With the arrival of the Coronavirus in 2019, its symptoms weren’t specific and were discovered after it affected more and more people with time. CDC then listed loss of taste and smell as a symptom of COVID after observing many patients infected by Corona. (1) They weren’t sure about how long it would linger as many infected patients struggled even after recovery. Studies then confirmed that around 85-90% of people lose their sense of taste and smell after contracting the virus. (2) In the medical world, this infliction is known as Anosmia.

COVID-19 and the Loss of Taste and Smell

What is Anosmia?

Anosmia is a medical term for the loss of ability to smell. The patients often experience both Anosmia and Ageusia, which is the loss of taste. These senses are closely linked to each other hence, loss of one can have an impact on the other. (1) Our body can smell things due to the presence of olfactory sensory neurons, which are located high inside our nose. These neurons send messages to your brain, which then identifies what you are smelling. We experience Anosmia and Ageusia when the channels that let the smell travel up to the olfactory sensory cells get blocked.

Loss of Taste and Smell After COVID-19

As Corona is a novel virus, scientists have not been able to find the clear cause behind the inability to smell and taste when infected by COVID-19. It is known as a common symptom after contracting the disease (1).

Some researchers say that it might be due to damage to nerves in the nasal cavity but the damage is reversible as epithelium regrows the nerves that are damaged. This is when the patients regain their senses.

When does the sense of smell come back?

According to studies, some people regain their sense of smell after 10 days. 27% of patients will recover some sense of smell within seven days. But, this isn’t the case for everyone. Anosmia due to a viral infection can tend to linger far longer than doctors thought possible. There are some cases when the patients never recover fully from Anosmia and Ageusia. There also have been cases where the patients started smelling and tasting things again after a year or more. The exact time of recovery is not predictable and can be from a few months to years. The only proven way to recover from long-term anosmia is scent therapy.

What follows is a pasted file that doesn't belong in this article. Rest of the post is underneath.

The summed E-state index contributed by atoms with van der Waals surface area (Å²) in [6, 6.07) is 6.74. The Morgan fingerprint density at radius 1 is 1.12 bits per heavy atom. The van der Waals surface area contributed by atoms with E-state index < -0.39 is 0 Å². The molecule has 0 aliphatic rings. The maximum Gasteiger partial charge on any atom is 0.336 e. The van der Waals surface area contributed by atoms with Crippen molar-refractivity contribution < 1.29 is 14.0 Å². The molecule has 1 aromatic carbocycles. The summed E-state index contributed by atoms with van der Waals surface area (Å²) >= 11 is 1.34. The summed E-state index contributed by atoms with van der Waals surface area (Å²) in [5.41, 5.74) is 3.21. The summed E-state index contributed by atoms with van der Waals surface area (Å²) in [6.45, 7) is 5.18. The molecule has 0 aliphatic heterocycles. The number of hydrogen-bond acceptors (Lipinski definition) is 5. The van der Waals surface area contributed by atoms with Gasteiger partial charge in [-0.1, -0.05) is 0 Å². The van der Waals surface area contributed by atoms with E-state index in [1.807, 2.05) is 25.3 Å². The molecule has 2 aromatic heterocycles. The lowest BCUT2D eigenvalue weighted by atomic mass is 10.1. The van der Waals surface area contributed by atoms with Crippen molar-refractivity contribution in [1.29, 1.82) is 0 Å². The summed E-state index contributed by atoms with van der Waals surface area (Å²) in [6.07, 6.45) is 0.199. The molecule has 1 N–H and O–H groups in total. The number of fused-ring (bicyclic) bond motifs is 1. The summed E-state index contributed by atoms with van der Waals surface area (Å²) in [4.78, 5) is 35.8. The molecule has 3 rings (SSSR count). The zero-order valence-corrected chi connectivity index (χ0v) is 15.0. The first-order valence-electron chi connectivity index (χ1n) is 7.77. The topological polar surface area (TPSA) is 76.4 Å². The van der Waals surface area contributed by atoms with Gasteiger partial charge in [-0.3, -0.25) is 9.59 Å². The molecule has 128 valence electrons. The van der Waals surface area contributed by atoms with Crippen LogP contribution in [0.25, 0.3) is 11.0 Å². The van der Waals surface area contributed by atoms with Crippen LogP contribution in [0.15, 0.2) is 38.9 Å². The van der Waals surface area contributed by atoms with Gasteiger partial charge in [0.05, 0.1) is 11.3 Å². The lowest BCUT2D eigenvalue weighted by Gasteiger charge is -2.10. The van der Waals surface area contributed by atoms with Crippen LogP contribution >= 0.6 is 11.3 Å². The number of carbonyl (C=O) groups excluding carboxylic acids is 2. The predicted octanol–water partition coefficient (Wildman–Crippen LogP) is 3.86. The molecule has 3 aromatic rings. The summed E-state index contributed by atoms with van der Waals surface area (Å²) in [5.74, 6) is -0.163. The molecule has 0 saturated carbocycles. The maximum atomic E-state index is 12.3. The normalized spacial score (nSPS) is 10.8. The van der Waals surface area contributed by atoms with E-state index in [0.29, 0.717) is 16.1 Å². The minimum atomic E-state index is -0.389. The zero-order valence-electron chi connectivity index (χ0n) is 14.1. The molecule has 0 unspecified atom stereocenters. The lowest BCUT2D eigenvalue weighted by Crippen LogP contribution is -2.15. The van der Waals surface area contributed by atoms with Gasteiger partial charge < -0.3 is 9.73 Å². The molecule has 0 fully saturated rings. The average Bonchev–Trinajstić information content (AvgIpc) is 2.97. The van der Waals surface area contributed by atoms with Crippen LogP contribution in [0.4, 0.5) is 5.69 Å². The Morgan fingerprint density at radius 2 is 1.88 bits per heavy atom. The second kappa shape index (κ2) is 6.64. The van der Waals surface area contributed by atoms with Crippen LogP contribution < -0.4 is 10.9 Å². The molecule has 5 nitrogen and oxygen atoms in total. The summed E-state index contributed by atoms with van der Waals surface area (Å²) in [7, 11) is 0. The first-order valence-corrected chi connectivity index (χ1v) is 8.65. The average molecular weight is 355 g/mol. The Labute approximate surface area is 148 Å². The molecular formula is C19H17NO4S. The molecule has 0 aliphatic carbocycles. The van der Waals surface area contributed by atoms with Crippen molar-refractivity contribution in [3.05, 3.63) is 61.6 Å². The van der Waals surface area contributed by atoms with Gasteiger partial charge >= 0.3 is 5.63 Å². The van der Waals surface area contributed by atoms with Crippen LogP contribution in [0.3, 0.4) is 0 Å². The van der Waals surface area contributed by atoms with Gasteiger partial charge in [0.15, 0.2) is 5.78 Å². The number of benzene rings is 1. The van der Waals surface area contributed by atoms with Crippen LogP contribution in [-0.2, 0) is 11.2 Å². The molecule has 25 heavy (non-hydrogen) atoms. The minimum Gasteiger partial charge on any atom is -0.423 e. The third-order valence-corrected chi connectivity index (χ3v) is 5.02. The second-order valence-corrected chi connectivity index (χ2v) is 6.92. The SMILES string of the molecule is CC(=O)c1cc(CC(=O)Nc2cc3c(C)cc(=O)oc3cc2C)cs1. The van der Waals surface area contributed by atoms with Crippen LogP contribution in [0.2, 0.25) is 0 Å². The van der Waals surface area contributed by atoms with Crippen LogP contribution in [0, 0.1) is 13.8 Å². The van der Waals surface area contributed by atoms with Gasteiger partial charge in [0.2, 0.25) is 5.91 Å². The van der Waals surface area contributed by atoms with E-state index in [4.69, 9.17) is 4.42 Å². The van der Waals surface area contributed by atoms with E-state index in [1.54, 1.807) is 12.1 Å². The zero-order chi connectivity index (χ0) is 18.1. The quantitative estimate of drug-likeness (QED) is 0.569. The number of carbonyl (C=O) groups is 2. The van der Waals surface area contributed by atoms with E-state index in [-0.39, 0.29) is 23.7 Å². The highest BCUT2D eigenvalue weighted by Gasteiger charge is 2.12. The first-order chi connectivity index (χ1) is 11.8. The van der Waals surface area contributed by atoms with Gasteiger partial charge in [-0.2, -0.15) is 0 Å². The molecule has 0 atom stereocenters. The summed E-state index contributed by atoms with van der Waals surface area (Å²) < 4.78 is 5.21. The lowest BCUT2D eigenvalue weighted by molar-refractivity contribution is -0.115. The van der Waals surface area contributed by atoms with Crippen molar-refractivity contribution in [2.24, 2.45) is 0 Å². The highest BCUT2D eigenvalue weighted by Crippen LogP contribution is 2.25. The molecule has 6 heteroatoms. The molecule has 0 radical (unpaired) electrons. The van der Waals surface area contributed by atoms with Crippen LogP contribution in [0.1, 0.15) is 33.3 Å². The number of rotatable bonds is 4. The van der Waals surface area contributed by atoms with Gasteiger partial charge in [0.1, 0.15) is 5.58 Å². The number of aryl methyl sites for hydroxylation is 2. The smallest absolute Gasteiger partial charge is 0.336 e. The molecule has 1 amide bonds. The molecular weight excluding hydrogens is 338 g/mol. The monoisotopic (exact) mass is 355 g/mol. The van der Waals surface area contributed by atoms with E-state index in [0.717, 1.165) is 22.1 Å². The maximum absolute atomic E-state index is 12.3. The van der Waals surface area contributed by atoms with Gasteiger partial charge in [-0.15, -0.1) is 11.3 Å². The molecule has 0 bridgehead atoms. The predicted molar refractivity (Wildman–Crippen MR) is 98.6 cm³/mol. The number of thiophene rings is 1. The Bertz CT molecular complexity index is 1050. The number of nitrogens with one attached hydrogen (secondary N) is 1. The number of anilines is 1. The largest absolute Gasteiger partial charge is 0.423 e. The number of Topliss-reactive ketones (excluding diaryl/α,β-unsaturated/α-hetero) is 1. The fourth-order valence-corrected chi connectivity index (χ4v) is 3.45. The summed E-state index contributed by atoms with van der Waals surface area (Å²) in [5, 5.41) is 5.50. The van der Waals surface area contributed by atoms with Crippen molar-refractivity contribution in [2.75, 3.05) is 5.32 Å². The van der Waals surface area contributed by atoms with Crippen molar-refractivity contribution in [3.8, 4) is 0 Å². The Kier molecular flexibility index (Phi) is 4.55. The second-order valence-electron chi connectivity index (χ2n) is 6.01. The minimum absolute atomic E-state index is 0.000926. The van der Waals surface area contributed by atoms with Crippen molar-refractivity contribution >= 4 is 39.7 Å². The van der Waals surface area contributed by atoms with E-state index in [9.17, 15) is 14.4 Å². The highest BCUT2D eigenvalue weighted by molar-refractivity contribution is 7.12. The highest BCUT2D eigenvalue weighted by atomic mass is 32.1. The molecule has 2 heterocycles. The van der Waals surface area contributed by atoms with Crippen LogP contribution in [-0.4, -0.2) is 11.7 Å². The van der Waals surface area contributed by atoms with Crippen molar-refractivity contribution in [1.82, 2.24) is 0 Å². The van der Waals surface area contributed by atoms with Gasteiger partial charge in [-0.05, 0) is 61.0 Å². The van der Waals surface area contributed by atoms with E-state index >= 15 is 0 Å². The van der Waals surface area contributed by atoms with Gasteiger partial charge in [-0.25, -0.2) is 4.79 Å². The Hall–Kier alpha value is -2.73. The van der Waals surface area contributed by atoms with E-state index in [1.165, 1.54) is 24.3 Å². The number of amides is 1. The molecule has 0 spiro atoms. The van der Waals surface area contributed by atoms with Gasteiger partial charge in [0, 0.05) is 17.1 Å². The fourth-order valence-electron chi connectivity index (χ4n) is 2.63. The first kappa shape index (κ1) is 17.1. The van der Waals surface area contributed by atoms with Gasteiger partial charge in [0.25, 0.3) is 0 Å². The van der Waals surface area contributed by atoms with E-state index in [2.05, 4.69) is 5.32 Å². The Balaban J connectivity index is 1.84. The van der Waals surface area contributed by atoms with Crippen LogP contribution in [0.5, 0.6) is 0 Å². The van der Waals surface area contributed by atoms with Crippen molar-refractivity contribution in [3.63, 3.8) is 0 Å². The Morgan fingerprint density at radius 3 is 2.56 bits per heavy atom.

Treatment for Loss of Taste and Smell

There are no medicines that could bring back the sense of smell or taste but smell training can be done for a positive impact. (3) Under the guidance of a therapist, scent therapy is the only scientifically proven way to recover faster from Anosmia.

REFERENCES

1. Miller K. How Long Does a Loss of Taste and Smell Last After Coronavirus? Doctors Say It Varies [Internet]. Prevention. 2020 [cited 2021 Jan 4]. Available from: https://www.prevention.com/health/a32893550/how-long-does-loss-of-smell-taste-last-coronavirus/

2. COVID-19: Loss of Smell, Taste Might Be Long-Term [Internet]. WebMD. [cited 2021 Jan 4]. Available from: https://www.webmd.com/lung/news/20200604/covid19-loss-of-smell-taste-might-be-long-term

3. Mullol J, Alobid I, Mariño-Sánchez F, Izquierdo-Domínguez A, Marin C, Klimek L, et al. The Loss of Smell and Taste in the COVID-19 Outbreak: a Tale of Many Countries. Curr Allergy Asthma Rep. 2020 Aug 3;20(10):61.

COVID-19 and the Loss of Taste and Smell

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